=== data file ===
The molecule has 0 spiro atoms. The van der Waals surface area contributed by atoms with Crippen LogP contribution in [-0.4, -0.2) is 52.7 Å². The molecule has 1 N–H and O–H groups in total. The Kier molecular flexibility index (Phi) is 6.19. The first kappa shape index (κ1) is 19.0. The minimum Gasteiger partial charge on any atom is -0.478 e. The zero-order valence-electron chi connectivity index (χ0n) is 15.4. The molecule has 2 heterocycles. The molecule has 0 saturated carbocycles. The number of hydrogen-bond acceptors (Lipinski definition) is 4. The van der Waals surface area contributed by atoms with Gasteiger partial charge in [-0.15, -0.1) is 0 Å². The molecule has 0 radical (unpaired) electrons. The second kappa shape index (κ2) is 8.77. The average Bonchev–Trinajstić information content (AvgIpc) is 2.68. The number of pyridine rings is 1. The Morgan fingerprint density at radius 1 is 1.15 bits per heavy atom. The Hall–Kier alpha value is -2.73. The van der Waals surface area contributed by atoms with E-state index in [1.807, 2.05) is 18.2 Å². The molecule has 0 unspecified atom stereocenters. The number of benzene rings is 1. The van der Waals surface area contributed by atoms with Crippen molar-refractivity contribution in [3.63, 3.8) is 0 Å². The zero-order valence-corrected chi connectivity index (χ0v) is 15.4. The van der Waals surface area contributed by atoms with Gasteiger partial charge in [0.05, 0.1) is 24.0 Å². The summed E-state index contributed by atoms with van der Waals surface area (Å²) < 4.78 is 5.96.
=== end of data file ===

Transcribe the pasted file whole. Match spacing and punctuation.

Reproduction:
The molecule has 0 spiro atoms. The van der Waals surface area contributed by atoms with Crippen LogP contribution in [-0.4, -0.2) is 52.7 Å². The molecule has 1 N–H and O–H groups in total. The Kier molecular flexibility index (Phi) is 6.19. The first kappa shape index (κ1) is 19.0. The minimum Gasteiger partial charge on any atom is -0.478 e. The zero-order valence-electron chi connectivity index (χ0n) is 15.4. The molecule has 2 heterocycles. The molecule has 0 saturated carbocycles. The number of hydrogen-bond acceptors (Lipinski definition) is 4. The van der Waals surface area contributed by atoms with Gasteiger partial charge in [-0.15, -0.1) is 0 Å². The molecule has 0 radical (unpaired) electrons. The second kappa shape index (κ2) is 8.77. The average Bonchev–Trinajstić information content (AvgIpc) is 2.68. The number of pyridine rings is 1. The Morgan fingerprint density at radius 1 is 1.15 bits per heavy atom. The Hall–Kier alpha value is -2.73. The van der Waals surface area contributed by atoms with E-state index in [1.807, 2.05) is 18.2 Å². The molecule has 0 unspecified atom stereocenters. The number of benzene rings is 1. The van der Waals surface area contributed by atoms with Crippen molar-refractivity contribution in [3.63, 3.8) is 0 Å². The zero-order valence-corrected chi connectivity index (χ0v) is 15.4. The van der Waals surface area contributed by atoms with Gasteiger partial charge in [0.05, 0.1) is 24.0 Å². The summed E-state index contributed by atoms with van der Waals surface area (Å²) < 4.78 is 5.96.